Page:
What’s wrong with what Justin Trudeau said here?
I’ll give you a broad hint: ABSOLUTELY NOTHING. En effet, c’est tout correct:
The remarks in question come from an interview Trudeau did in Nov. 2010, with French-language interviewer Patrick Lagace, on a Tele-Quebec show called Les francs-tireurs.
He was explaining why he believed that Quebec would be stronger within Canada — stronger than it would be in fighting to be a separate country. But to make that point, he slammed Alberta’s dominance of the current Conservative government.
“Canada isn’t doing well right now because it’s Albertans who control our community and socio-democratic agenda. It doesn’t work,” Trudeau said.
When Lagace asked whether Trudeau believed Canada was better off “when there are more Quebecers in charge than Albertans,” Trudeau replied in the affirmative.
“I’m a Liberal, so of course I think so, yes. Certainly when we look at the great prime ministers of the 20th century, those that really stood the test of time, they were MPs from Quebec … This country — Canada — it belongs to us.”
But of course, the usual suspects are getting their boxers in a bunch over it:
For Conservatives, the remarks presented a golden opportunity to cast Trudeau in the same frame as his father, former prime minister Pierre Trudeau.
“This is the worst kind of divisiveness, the worst kind of arrogance of the Liberal Party and it brings back for many Westerners the kind of arrogance of the national energy program which of course devastated the Western economy,” Citizenship and Immigration Minister Jason Kenney told reporters.
Oh, Jason. You lying little worm.
After the Alberta Progressive Conservatives were first elected in 1971, Premier Peter Lougheed embarked on a decade-long campaign to have more provincial influence in federal decision-making, while resisting what he saw as infringement by Ottawa on Alberta’s rights.
That culminated in October 1980, when Prime Minister Pierre Trudeau introduced the National Energy Program, following a deadlock in negotiations with Alberta over an energy-pricing agreement and without consulting the oil industry.
The NEP sought more federal control over the energy industry. The program had three main goals: increase the federal share of energy revenues, boost Canadian ownership in the oil industry, and make Canada self-sufficient as an oil producer.
The Trudeau government also introduced a tax to fund Ottawa’s energy company Petro-Canada, and gave grants to Canadian-owned companies to encourage exploration.
The NEP triggered an outcry, not only in Alberta but in the U.S., where American-based energy companies accused the Trudeau government of nationalization and killing investment in the industry.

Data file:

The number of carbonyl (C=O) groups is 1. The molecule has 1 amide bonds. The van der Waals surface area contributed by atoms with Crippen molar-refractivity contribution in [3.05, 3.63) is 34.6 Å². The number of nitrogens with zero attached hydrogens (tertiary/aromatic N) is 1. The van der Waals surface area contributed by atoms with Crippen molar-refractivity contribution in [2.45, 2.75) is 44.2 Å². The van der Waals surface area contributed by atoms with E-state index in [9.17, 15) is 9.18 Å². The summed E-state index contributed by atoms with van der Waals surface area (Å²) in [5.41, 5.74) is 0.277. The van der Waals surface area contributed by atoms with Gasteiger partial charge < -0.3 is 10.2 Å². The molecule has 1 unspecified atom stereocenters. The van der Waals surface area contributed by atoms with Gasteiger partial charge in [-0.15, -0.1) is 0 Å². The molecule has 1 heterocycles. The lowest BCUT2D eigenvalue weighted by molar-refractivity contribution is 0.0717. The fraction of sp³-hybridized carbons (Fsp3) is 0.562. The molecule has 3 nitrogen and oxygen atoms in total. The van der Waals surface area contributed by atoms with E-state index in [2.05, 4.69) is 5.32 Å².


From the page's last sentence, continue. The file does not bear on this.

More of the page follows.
Lougheed vowed to take the NEP to court. Trudeau, surprisingly to some observers, told the House of Commons that Lougheed was taking a “reasonable and rational approach.” Some pundits suggested that seemingly calm reaction stemmed from Trudeau’s confidence that the courts would inevitably side with Ottawa in finding the federal government had the authority to intervene in the industry.
Trudeau wasn’t so conciliatory when Lougheed also retaliated by cutting provincial oil production, vowing to shrink the industry to about 85 per cent of its capacity.
In reaction to the NEP, foreign companies began selling off energy assets in Canada, which eliminated many jobs, particularly in Alberta. Thousands of Albertans were unable to pay mortgages and the real estate market crashed.
But yeah. Go right ahead and blame the NEP, not the arch-conservative assholes in charge of Alberta and Big FOREIGN Oil. After all, they’re pulling your puppet strings, and Harpo’s too. And he’s not even from there — he is a born and bred Torontonian!
If there is anything Justin Trudeau needs to back down on, it is THIS:
Justin Trudeau has come out strongly in favour of a Chinese state-owned energy company’s effort to purchase Calgary-based petroleum producer Nexen.
Trudeau made the comments in an opinion column published in some Postmedia newspapers and websites Tuesday, arguing that China’s objectives are not “sinister” and that Canada is in an enviable position for engaging the Asian power.
“China has a game plan,” the Liberal leadership contender wrote. “There is nothing inherently sinister about that. They have needs and the world has resources to meet those needs.
“We Canadians have more of those resources — and therefore more leverage — than any nation on Earth.”
…because Pierre Elliott Trudeau would not stand for that. He had more brains and guts than that.
And if Justin truly wants to be his father’s son, he should start by not letting the SupporiTories cut off his ‘nads.